If You Don’t Stand Out, Consider a Career Change

If you haven’t had a promising interview in the past six months, you should consider the possibility that you aren’t a top candidate.

In this job market, it isn’t good to be anything but a top candidate. Hiring managers who have openings are besieged with resumes, many from outstanding candidates. So if you aren’t outstanding, you aren’t going to be able to compete. Sure, exceptions exist to this rule — loads of stupid, incompetent people still have jobs – but I challenge you to name a truly exceptional job candidate in love with her career who can’t find a job within six months.

Don’t tell yourself you’re a victim of circumstances, because resumes from top candidates turn circumstances around. A friend moved to Kansas where her first choice for an employer had a hiring freeze. But she sent her resume anyway, and a director there figured out how to make her an offer even during the freeze. Another friend, a senior marketing executive for one of the largest U.S. companies, was laid off and found a better job two months later.

You can tell yourself that fools run the world and they underestimate your gifts, but who wants to work for fools? You want to work for geniuses, and if you haven’t heard from any in the past six months, they probably won’t be calling.

Coming Full Circle

So maybe you’re not the best. Don’t get upset. This is a great time to figure out where your real gifts lie and what you really love to do. I know because I also wasn’t the best.

I started my career in marketing, but I noticed that people in technology-oriented positions made more money. So I maneuvered myself into a software company, and thanks to a booming economy, found myself climbing the information-technology ladder. I spent nights reading about such topics as database capabilities in Lotus Notes. I spent my days managing teams of 20-year-olds whose IT capabilities didn’t appear to extend beyond setting up a game of Quake on the company’s network.

I felt like the girl who beat all the odds: I’d gone to graduate school for English and then ruled a fiefdom of code heads. But when the economy went sour, so did my company, and I joined the ranks of the unemployed. When I sent my resume to information-technology departments nationwide, I was offered decent jobs in obscure cities and terrible jobs in fun cities. That surprised me. I had thought of myself as a hot commodity.

So I reviewed my career and decided I probably wasn’t that great at my job. If I were, smart people at smart companies would read my resume and call me immediately. At first, I kept this realization private, because I felt useless and lost. When people said, “How’s the job hunt going?” I said, “Tough market, you know?” But long days at the local coffee shop made me realize that while I loved the salary and the excitement my career offered, I was never going to be an information-technology wiz. I had probably topped out.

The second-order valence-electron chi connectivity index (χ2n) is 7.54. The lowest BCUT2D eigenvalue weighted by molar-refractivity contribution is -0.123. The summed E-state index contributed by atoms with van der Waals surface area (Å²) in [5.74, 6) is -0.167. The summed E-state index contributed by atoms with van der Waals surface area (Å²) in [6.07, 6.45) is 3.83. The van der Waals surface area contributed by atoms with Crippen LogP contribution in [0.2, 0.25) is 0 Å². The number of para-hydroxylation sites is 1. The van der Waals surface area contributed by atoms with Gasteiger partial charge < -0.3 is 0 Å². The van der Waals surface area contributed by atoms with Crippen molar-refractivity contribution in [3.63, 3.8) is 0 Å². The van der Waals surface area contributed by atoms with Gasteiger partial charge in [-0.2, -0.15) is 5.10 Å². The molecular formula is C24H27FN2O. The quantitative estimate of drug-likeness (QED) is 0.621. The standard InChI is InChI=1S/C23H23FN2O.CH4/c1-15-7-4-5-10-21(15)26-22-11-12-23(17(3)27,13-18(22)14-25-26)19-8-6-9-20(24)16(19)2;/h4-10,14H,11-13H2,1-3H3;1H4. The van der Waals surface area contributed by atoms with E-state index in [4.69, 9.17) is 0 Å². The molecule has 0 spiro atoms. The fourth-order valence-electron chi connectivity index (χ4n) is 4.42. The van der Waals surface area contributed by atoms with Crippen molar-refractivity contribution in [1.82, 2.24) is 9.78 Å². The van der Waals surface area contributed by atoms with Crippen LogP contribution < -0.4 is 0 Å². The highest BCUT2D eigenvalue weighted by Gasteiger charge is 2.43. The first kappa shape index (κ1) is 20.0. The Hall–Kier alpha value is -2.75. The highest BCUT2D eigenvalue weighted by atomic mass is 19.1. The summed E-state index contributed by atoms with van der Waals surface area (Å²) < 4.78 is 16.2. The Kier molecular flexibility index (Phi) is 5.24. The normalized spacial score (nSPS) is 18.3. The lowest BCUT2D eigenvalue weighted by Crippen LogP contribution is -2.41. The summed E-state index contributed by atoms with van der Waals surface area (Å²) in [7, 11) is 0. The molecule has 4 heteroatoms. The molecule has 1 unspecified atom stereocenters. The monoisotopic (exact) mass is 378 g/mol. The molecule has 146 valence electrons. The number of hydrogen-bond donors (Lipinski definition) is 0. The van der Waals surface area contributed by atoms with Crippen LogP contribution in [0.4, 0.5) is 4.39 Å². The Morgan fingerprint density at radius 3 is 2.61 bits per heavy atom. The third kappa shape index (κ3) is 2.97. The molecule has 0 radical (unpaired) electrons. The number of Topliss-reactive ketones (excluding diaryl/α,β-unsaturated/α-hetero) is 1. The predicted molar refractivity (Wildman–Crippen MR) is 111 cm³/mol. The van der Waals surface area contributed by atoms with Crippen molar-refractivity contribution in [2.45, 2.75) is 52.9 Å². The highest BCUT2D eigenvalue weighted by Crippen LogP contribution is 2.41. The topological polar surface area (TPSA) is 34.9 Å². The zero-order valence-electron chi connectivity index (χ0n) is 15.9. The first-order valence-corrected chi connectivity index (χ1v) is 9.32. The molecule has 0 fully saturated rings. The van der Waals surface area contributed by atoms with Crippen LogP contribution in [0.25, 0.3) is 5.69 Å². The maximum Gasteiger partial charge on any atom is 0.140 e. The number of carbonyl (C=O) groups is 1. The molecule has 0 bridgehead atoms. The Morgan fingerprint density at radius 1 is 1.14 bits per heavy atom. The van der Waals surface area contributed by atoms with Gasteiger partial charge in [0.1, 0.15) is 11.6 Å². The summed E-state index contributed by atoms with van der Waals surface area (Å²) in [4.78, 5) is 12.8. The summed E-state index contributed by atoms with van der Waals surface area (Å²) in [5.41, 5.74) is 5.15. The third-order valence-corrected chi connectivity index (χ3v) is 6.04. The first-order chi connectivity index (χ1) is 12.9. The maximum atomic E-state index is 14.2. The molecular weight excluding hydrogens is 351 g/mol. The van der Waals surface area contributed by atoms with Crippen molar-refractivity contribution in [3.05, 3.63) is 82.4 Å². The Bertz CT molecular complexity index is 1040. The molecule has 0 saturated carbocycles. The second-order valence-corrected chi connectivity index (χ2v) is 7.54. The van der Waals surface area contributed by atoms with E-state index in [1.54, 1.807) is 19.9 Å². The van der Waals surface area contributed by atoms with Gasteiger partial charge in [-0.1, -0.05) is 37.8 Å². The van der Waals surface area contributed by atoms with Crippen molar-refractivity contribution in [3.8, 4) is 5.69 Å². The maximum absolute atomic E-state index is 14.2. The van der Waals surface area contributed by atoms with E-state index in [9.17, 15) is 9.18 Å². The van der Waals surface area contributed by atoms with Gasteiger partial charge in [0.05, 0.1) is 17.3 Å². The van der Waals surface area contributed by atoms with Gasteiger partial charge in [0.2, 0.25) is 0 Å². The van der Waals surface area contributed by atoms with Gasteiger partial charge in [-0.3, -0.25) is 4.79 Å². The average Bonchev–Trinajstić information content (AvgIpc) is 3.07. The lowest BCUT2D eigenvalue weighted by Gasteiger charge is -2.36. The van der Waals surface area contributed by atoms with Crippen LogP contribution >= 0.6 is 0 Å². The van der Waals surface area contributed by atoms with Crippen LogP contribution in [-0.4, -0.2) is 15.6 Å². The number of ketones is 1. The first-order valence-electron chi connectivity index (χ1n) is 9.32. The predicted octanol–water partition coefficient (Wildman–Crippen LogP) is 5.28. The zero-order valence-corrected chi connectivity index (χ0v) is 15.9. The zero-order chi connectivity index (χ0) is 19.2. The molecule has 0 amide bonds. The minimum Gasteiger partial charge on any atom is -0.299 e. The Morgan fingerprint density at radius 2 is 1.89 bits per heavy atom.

Next, I tried to identify when I really had done an outstanding job. Those moments were in the marketing arena. I gave up the idea that I was a high-powered IT executive, and I focused on getting a job in marketing. I retooled my resume, downplaying the fact that I had managed 15 programmers. Instead, I highlighted my few standout moments in marketing.

I received a job offer from a very smart man who headed sales and marketing at a very smart company. I took a huge pay cut, but I knew I was on a track where I could be the best. I could see my path to the top of the marketing ladder and imagine myself getting there.

Starting over wasn’t pretty. I gave up my BMW and went into credit-card debt while learning to downsize my standard of living. But it was a small price to pay to get unstuck.

Don’t Ignore Being Stuck

The only thing worse than being stuck in your career is ignoring being stuck. So take a look at yourself. If you aren’t getting job offers, think about when you really do stand out. You might have to change your career, which is scary, but the opportunity cost of starting over is low when you don’t have a job.

Like it or not, the world caters to those who are great at what they do. Instead of engaging in a discussion about what’s fair, ask yourself, “What will make the best use of my inherent gifts?” People are usually happiest and most excited about their work when they’re using their skills and talents to the fullest.

And don’t be angry with yourself for not selecting the perfect career the first time around. Most of us choose careers while we’re in our early 20s — a time when we have little-to-no self-knowledge. Be grateful that this latest round of unemployment has allowed you to see your true ranking — not at the top of your field but able to be at the top of a different field — and then take a risk and switch.

By Penelope Trunk

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